As shown in Figure 2a, the body weight of MS group rats decreased, while that of the control group increased (p<0.05) in the first week of the CUMS procedure. This result demonstrates that the rats were suffering from the unpredicted stresses and eating less food than normal ones during the first stressful week. During the second week, the body weight of the MS group rats began to increase slowly, while the weight of the NS group rats increased dramatically. After 2 weeks' drug administration, body weight increased in the YV, GM, and GL groups significantly (p<0.05), and the weight of the GH group was significantly (p<0.01) higher than that of the MS group. Treatment with genipin increased the body weight of CUMS-treated rats, indicating an improvement in appetite and emotion.

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Figure 2. Effect of genipin treatment on the body weight (a), sucrose preference (b), crossing numbers (c), and rearing numbers (d) in CUMS exposed rats (NS: control group not receiving CUMS, MS: CUMS and vehicle, YV: CUMS plus Venlafaxine, GH: CUMS plus genipin high dose, GM: CUMS plus genipin middle dose, GL: CUMS plus genipin low dose).

Values given are the mean±SEM (n = 10). **p<0.01, *p<0.05 as compared with the model.

https://doi.org/10.1371/journal.pone.0075721.g002

Sucrose preference.

The sucrose preference test was used to determine the animals' depressive state. As shown in Figure 2b, the baseline sucrose preference index was about 74%, and significant differences were observed between the NS and MS groups at the end of the third and fourth week. During the last two weeks, the sucrose preference was sustained at about 61% in the MS group, indicating a clear depressive state. After the administration of Venlafaxine or genipin for two weeks, the sucrose preferences of the YV, GH, GM (p<0.01) and GL (p<0.05) groups were significantly higher than the MS group. Treatment with genipin increased the sucrose preference and prevented anhedonia, which is the key indicator of successful implementation of the CUMS model.

Open Field Test.

The OFT is commonly used to investigate locomotor activity, exploratory and depressive-like behaviors in experimental animals [27]. The number of crossings and rearings was measured during the OFT. Figure 2c and Figure 2d showed the numbers of crossings and rearings before, during and after the CUMS procedure. After four weeks, the number of crossings and rearings in the MS group was significantly decreased (p<0.01) compared with NS group. This decrease suggested that locomotor activity was seriously affected in the CUMS-treated rats. After two weeks of drug administration, both the crossings and rearings were significantly increased compared with the MS group (p<0.01). Of the three doses of genipin, the GH group showed the best effect on increasing animals' locomotor activities.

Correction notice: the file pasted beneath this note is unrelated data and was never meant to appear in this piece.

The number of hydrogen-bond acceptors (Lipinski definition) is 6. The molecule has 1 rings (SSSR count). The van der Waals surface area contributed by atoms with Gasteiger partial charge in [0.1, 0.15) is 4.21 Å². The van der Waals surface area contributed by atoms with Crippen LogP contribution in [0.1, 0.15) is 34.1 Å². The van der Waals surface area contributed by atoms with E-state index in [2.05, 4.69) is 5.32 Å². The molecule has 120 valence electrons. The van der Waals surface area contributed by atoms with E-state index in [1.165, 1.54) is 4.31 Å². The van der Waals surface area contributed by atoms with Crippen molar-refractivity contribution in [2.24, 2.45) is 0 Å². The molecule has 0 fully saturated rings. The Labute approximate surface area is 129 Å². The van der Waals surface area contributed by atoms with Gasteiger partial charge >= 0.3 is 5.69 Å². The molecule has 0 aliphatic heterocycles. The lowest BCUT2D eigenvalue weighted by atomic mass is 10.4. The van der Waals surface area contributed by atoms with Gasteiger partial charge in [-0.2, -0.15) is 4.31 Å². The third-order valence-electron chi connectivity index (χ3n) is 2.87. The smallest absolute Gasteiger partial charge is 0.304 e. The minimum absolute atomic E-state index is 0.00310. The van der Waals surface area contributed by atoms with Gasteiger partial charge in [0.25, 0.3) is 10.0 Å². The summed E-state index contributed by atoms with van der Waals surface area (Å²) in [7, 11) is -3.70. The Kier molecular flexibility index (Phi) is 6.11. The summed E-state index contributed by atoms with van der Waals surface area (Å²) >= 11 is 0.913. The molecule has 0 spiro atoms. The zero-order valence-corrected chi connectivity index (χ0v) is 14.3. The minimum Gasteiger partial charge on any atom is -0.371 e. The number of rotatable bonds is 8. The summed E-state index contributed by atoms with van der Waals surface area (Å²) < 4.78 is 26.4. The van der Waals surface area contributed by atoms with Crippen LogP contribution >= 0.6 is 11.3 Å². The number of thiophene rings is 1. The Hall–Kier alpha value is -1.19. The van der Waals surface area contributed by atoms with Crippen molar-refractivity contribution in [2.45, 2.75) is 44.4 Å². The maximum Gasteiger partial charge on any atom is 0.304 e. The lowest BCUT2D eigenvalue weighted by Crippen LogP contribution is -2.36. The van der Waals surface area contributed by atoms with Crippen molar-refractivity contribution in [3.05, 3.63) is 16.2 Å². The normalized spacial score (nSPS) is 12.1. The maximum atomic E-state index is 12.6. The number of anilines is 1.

The CUMS procedure was used to mimic the stresses of daily human life in an animal model. This procedure induces anhedonia, which is a core symptom of depression in rats. The ability of the animals to maintain body weight, the sucrose preference test and the open field test are all evaluations of whether the depressive animal model was duplicated successfully. In this work, the CUMS procedure was very effective in duplicating the behavioral results indicative of depressive state.

Analysis of 1H-NMR Profiles

Typical 1H-NMR spectra obtained for serum and urine are shown in Figure 3. The serum spectra contained peaks mainly from lipoproteins, glycoproteins, glucose, amino acids, carboxylic acids such as lactate and β-HB and choline-containing metabolites. Urine spectra were dominated by amines, various organic acids including citrate, succinate, fumarate and lactate and a range of gut microbial-host co-metabolites. The metabolite resonances were assigned according to previous studies [28] and the Chenomx NMR suite (Chenomx Inc., Edmonton, AB, Canada). The identification of metabolites is shown in Table 1.

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Figure 3. Typical 600 MHz 1H-NMR standard spectra of serum and urine collected from NS (a) and MS (b) group rats.

A total of 35 metabolites were unambiguously assigned, their chemical shifts and peak multiplicities are given in Table 1.

https://doi.org/10.1371/journal.pone.0075721.g003

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Table 1. 1H-NMR data and assignments of the metabolites in rat serum and urine.

https://doi.org/10.1371/journal.pone.0075721.t001